Form-Functional Ambiguity: The Issue of Closure in Performance

By Ellen Bakulina (University of North Texas)

Last fall, I taught an undergraduate form analysis course at UNT.  I did not initially plan to focus on performance issues, but, as the semester went on, I got caught up in them more and more, partly thanks to the large number of performance majors in the class.

Among the various aspects of form, I find questions of closure the most obviously relevant to performance.  In the classroom, I particularly value two aspects of relating cadence analysis to performance choices:  (1) it is an effective way to show connections between a theory course and the students’ daily performance practice; and (2) it develops their musical thinking.  Indeed, cadence identification carries crucial performance implications, inviting such questions as:  Where is this passage going, and why?  How can one decide what is and what isn’t a phrase ending—and, therefore, how long is the phrase?  How do these endings (punctuation, to use H.C. Koch’s term) partition the larger whole?  And perhaps more difficult: should one project that a certain point is a goal, and if so, how?  Directly showing the result of one’s analysis in performance may be a naïve idea; as William Rothstein suggests, sometimes underplaying an important structural event has greater value than “forcing” it upon the listener.  (His remark, in fact, refers to melodic material, but it can be applied to many other musical dimensions.)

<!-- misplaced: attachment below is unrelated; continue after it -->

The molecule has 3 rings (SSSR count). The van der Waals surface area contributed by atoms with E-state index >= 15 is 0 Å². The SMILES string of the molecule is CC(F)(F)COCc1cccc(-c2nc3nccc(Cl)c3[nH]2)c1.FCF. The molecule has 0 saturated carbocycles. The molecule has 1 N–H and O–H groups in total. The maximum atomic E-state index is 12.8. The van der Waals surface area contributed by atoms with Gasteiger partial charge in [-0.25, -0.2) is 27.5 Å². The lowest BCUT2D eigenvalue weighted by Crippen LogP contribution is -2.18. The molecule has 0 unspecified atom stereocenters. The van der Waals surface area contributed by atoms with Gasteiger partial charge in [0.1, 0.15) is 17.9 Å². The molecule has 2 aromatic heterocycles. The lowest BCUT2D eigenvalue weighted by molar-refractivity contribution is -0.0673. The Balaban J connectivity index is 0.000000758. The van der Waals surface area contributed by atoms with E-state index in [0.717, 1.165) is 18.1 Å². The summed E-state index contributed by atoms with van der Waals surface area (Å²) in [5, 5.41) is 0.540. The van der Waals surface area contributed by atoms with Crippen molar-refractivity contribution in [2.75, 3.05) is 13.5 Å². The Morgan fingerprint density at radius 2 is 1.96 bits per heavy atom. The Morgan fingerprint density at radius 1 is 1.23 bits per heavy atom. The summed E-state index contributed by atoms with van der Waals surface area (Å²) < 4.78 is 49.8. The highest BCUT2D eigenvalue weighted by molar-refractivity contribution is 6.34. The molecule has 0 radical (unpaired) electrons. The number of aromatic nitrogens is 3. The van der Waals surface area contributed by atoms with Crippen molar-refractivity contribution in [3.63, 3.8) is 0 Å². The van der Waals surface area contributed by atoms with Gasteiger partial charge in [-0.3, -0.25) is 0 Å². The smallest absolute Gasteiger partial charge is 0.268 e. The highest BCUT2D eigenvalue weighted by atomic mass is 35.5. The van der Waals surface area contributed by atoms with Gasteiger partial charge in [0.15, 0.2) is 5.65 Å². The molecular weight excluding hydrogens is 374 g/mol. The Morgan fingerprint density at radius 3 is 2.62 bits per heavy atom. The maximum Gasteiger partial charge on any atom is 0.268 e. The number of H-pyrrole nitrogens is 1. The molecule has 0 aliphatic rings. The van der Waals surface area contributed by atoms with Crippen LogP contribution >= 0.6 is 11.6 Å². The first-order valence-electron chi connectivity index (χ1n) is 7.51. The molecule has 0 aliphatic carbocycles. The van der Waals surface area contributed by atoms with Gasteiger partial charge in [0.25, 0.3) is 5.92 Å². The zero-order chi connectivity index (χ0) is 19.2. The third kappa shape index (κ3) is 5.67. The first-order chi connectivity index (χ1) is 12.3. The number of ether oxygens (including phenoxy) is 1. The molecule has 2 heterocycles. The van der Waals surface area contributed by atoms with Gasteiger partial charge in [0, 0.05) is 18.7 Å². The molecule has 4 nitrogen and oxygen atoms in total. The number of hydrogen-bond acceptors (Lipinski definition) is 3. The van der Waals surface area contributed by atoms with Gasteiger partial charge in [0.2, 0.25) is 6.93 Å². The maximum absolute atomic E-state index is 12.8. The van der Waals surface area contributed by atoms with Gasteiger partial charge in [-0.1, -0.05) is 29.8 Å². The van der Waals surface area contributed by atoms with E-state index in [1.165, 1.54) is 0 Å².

None of the thoughts here are original or new in the field.  The concept of cadence has been, and continues to be, thoroughly explored by theorists, one of the most recent contributions being the book What Is a Cadence, edited by Neuwirth and Bergé.  My goal is to use existing concepts to offer performance-related suggestions about a specific passage that could be demonstrated in class.  (Of course, the opposite process is often useful as well:  existing performances influence one’s analysis, whether consciously or not.)  I also provide my own performance of the passage in three different versions.  The piece is the first movement of Beethoven’s Piano Sonata in E, Op. 14, No. 1.